Speaking at the House of Lords Economic Affairs Committee last week, Health Secretary Matt Hancock dropped a big hint that the long-awaited social care green paper will outline proposals to shift people away from care homes and towards receiving care in their own home.
“More people go into residential care than is ‘clinically justified’ and there’s a big opportunity to make social care better for the individual being cared for and better value for money by a shift from residential to domiciliary care.”
Mr Hancock referenced a conversation with a Norwegian Minister, in which he discovered that the country had moved from 80% residential care to 80% domiciliary care in recent years.
Hancock told his peers that domiciliary care is cheaper than residential care and that people want to stay at home for as long as possible, saying: “That will get a mention in the green paper, I have no doubt.”
Norway – a beacon for healthcare reform?
Over the past 20 years, Norway has redefined the way it cares for its ageing population. Traditionally a nation that tended to place relatively high numbers into residential and nursing homes, it shifted its emphasis towards keeping older people in their own homes for longer by delivering care in the home as far as possible, although nursing homes remain an alternative in terminal stages.
The approach is multi-disciplinary with social workers and care professionals delivering comprehensive services at a local level for all citizens, interestingly irrespective of age, diagnosis, economic situation or social status.
Another key milestone in redefining health and social care in Norway was the 2012 Coordination Reform. This made municipalities more capable of addressing health issues through early intervention and aimed to halt the development of disease by educating those at risk of developing serious illnesses.
The Reform also made municipalities financially responsible for patients ready for discharge, which was enforced by the introduction of a daily fee of around £350. This was designed to reduce bed-blocking and was paid by the municipality to hospitals for patients declared ready for discharge but unable to leave the ward because municipal services were unavailable.
Initial research indicated that the fee reduced the length of stay in hospitals for patients, with no change in mortality and readmission rates, he said. The reform package also encouraged local authorities to build up services to tackle the increased care burden.
Is this the answer for the UK?
One major difference we can see in the setup of Health & Social care in the UK versus Norway is the size and rurality of the population. Compared to Norway, the UK population shows a much more even spread in rural areas across the countries, which will continue to offer up obstacles to providing high quality, affordable care at home.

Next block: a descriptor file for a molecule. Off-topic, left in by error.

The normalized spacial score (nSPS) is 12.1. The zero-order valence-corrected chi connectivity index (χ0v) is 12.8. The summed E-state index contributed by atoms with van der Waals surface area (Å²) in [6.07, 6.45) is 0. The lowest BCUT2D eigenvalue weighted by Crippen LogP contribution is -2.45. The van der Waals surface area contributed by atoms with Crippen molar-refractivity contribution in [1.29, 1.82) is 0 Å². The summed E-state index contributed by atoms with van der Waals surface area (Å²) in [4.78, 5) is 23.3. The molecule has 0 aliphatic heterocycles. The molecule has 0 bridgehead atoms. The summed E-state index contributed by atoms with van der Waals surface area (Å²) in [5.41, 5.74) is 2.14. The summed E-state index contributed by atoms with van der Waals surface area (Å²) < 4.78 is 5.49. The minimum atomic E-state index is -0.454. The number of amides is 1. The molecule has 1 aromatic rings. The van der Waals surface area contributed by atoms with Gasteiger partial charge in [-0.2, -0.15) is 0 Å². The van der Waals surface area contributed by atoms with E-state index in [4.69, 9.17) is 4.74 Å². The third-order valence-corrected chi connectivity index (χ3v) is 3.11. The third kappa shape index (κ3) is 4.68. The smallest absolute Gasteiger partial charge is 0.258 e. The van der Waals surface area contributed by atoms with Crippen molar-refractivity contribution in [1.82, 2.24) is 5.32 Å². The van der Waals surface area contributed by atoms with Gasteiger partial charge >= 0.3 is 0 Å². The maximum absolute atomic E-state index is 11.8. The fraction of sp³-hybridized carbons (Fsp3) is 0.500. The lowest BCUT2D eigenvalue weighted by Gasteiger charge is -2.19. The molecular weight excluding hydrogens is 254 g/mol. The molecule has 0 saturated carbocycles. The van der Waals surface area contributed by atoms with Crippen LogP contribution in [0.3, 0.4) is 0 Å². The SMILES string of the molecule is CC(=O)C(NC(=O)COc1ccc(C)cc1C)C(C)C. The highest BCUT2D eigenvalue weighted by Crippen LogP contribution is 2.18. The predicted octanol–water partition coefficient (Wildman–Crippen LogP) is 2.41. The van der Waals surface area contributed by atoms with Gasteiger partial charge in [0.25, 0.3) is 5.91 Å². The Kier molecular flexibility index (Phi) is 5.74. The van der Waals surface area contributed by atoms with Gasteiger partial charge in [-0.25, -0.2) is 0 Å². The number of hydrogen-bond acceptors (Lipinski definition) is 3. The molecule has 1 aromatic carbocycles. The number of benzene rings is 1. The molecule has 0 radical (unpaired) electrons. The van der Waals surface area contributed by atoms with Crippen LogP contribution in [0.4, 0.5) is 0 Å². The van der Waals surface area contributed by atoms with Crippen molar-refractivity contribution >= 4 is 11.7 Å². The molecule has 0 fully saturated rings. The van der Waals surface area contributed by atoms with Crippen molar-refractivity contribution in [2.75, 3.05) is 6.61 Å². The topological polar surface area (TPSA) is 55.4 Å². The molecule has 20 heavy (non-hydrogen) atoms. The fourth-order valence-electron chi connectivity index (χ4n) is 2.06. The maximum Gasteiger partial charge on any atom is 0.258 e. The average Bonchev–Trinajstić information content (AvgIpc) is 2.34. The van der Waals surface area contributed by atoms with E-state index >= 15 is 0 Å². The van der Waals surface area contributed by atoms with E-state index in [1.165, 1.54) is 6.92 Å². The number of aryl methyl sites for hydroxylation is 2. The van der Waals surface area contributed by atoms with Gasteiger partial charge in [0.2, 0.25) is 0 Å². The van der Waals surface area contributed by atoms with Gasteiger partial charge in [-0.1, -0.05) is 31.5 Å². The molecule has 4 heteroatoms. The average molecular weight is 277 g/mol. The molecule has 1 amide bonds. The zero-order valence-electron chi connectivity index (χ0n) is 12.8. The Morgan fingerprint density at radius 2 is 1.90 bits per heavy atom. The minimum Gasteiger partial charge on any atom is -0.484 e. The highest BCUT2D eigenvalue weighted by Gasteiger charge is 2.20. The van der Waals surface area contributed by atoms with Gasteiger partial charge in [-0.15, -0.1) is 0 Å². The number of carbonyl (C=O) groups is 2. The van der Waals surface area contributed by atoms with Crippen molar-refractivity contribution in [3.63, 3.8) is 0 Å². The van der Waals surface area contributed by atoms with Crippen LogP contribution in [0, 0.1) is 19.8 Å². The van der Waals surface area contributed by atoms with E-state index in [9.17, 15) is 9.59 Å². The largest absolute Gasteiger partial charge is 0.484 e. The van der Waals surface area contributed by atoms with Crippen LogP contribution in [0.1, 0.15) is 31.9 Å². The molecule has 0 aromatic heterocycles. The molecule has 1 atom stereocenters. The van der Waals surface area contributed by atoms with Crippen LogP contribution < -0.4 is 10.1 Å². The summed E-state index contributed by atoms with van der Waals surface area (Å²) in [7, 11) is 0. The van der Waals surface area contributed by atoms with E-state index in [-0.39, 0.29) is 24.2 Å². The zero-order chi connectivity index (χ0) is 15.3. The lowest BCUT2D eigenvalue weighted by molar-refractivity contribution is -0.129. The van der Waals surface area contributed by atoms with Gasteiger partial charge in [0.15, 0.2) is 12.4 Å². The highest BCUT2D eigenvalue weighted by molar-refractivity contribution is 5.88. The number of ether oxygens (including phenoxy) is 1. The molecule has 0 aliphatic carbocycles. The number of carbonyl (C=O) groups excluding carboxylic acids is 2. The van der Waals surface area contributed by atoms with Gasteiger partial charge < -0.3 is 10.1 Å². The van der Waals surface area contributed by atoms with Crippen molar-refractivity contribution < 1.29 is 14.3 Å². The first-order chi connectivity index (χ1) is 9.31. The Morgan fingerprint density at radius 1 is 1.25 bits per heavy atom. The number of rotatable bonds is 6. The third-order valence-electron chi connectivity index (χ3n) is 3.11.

In addition to the social care reform, Norway has also reduced the number of hospitals, concentrating on a number of centralised facilities that offer high quality integrated healthcare. Whilst better integration is clearly high on the UK agenda, developing a workable solution to successfully deliver it remains a significant challenge.
Bed-blocking certainly remains a problem, causing people to be discharged to unsuitable surroundings without the right support setup, but again this is often exaggerated by poor communication between health and social care services, and is an area that the effective implementation of data and technology could certainly have a huge impact on patient care and provision.
For what it’s worth, I believe there will continue to be a place for the whole spectrum of social care settings – what one person feels is the right place for them is very different to another person, so it is important to be able to offer that choice at the right moment in someone’s care journey and to be flexible as people continue through that journey, keeping pace with their changing needs.
Just as home care is a good solution for someone who enjoys the familiarity of home, so Live-In care and care homes can offer companionship and social opportunities. We are lucky to be able to see high quality care provided in all these settings and, having grown up in and around and worked in the sector for as long as I care to remember, I am always interested to see the innovative solutions that continue to be developed to offer further choice, control and independence to the end user, however complex their needs.
Of course, there is another danger that we dare not even consider… that with the amount of time that this green paper has taken to compile and the speed at which the sector is needing to move to keep up with changing demands, that its contents could already be out of date – as Care Minister Caroline Dinenage today admitted ‘every delay to the green paper has raised expectations to unrealistic levels’ and ‘the Green Paper is no silver bullet’ for social care challenges.
We continue to wait and wonder where we go from here…